All the best, :D
    Thanks for your corrections and help.

    Kind regards,
    Dany :D

  3. #13
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    Re: neither

    You're welcome. :D

  4. #14
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    Quote Originally Posted by Dany
    By the way.

    Can someone explain me, why I have to use 's' ???

    Thanks a lot.

    Dany
    It is because neither here is singular in nature.
    The number of children will not affect the verb!!
    Here only the singular(si)/plural(pl) state of niether counts!!
    (Below I will try to explain using my limited grammar jargons. So I may not explain too well [or may use the wrong jargon])

    Based on my observations, there is one misleading idea that some English books say:
    - if 1 thing, no -s for the verb [si verb] (eg An apple is...)
    - if more than 1 thing, add -s for the verb [pl verb] (eg Two apples are...)

    More than 1 does not automatically mean a verb needs a -s. It is only true only the noun becomes plural. The number is not necessary affect a noun's singular(si)/plural(pl) state.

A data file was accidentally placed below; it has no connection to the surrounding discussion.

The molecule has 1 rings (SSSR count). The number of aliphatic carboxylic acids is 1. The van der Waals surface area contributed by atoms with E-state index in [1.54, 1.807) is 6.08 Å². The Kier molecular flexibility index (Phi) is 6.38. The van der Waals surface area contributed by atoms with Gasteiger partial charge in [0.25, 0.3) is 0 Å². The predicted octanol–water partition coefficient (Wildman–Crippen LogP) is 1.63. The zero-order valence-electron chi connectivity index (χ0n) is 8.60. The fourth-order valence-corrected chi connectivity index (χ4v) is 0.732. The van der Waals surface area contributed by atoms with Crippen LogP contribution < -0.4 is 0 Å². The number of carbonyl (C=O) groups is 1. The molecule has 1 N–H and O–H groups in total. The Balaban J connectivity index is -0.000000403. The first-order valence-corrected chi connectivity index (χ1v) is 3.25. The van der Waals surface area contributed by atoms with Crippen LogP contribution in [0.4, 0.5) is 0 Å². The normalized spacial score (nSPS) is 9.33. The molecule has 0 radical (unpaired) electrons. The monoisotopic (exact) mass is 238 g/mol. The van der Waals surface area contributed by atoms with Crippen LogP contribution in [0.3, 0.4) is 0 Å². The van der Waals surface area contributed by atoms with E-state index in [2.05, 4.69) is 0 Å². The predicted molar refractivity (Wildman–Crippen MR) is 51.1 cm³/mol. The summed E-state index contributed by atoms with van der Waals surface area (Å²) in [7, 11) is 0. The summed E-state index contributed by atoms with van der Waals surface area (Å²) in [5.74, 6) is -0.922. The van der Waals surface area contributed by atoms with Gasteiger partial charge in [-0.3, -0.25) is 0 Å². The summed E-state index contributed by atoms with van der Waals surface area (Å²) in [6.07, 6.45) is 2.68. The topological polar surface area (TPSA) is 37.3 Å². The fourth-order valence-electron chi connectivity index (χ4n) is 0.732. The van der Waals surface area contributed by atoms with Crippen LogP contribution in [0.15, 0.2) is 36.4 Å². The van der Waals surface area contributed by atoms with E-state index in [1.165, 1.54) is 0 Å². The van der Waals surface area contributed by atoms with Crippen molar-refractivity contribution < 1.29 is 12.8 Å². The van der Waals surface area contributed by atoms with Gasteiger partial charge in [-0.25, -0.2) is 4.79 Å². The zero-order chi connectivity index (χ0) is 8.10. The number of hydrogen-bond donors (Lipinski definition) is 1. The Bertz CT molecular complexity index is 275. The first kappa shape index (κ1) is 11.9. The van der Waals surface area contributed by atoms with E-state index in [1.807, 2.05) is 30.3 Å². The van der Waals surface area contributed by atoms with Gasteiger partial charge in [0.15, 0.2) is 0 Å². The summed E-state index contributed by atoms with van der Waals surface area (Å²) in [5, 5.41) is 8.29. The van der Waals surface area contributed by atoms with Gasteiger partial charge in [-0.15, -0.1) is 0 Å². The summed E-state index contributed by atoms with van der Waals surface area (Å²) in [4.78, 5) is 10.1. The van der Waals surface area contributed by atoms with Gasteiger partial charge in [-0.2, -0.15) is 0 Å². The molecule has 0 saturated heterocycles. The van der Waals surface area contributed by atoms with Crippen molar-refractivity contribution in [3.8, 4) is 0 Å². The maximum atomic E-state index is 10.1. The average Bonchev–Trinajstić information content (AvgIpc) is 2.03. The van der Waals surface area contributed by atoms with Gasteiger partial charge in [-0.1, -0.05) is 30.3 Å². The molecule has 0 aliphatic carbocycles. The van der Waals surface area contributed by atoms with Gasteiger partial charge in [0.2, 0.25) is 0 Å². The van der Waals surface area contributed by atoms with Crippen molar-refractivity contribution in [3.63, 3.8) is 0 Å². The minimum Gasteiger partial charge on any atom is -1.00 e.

Some examples:
    - More than 1 child is playing (Although there's more than 1 child, the noun child is si. That's why we use si verb)
    - Many an apple is displayed in the market (Although there are a lot of apples, the noun of apple is si.)
    - Everyone is running in the field (Everyone should implies there are at least 2 people in the field. But since everyone is singular, that's why we use si verb)


    PS: There is a special property related to group nouns. Even if it is a singular group noun, it is ok for us to use either si/pl verb.



    After you realise this idea, you will know why:
    - neither (of the children) wants.

    It is because want refers to the noun "neither", and neither is singular in nature. We use si verb.


    This is my way to understand and generalise the rules relating to si/pl verb.
    Any comment is welcome.

  5. #15
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    What about?

    Neither the parents nor their children are attending.

    All the best, :D

  6. #16
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    Quote Originally Posted by Casiopea
    What about?

    Neither the parents nor their children are attending.

    All the best, :D
    You raised a very interesting question.
    What about:
    Neither the single parent nor their children ___(be) attending.